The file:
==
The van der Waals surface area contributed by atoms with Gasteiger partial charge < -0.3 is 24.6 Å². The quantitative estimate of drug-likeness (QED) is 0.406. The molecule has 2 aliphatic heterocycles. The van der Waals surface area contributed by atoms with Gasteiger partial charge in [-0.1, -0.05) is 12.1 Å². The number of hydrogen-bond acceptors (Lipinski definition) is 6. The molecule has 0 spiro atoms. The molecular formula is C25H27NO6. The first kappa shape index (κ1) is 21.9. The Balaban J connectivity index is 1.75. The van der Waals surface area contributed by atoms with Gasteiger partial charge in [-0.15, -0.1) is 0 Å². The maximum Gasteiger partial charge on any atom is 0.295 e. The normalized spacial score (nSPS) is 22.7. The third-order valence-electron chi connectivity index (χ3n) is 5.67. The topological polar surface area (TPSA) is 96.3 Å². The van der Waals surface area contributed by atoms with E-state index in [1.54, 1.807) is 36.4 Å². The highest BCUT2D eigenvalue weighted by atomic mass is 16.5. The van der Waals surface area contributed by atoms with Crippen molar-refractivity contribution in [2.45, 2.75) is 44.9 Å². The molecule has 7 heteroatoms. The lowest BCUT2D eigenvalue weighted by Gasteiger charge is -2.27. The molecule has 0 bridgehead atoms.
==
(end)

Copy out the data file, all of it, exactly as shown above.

The van der Waals surface area contributed by atoms with Gasteiger partial charge < -0.3 is 24.6 Å². The quantitative estimate of drug-likeness (QED) is 0.406. The molecule has 2 aliphatic heterocycles. The van der Waals surface area contributed by atoms with Gasteiger partial charge in [-0.1, -0.05) is 12.1 Å². The number of hydrogen-bond acceptors (Lipinski definition) is 6. The molecule has 0 spiro atoms. The molecular formula is C25H27NO6. The first kappa shape index (κ1) is 21.9. The Balaban J connectivity index is 1.75. The van der Waals surface area contributed by atoms with Gasteiger partial charge in [-0.15, -0.1) is 0 Å². The maximum Gasteiger partial charge on any atom is 0.295 e. The normalized spacial score (nSPS) is 22.7. The third-order valence-electron chi connectivity index (χ3n) is 5.67. The topological polar surface area (TPSA) is 96.3 Å². The van der Waals surface area contributed by atoms with E-state index in [1.54, 1.807) is 36.4 Å². The highest BCUT2D eigenvalue weighted by atomic mass is 16.5. The van der Waals surface area contributed by atoms with Crippen molar-refractivity contribution in [2.45, 2.75) is 44.9 Å². The molecule has 7 heteroatoms. The lowest BCUT2D eigenvalue weighted by Gasteiger charge is -2.27. The molecule has 0 bridgehead atoms.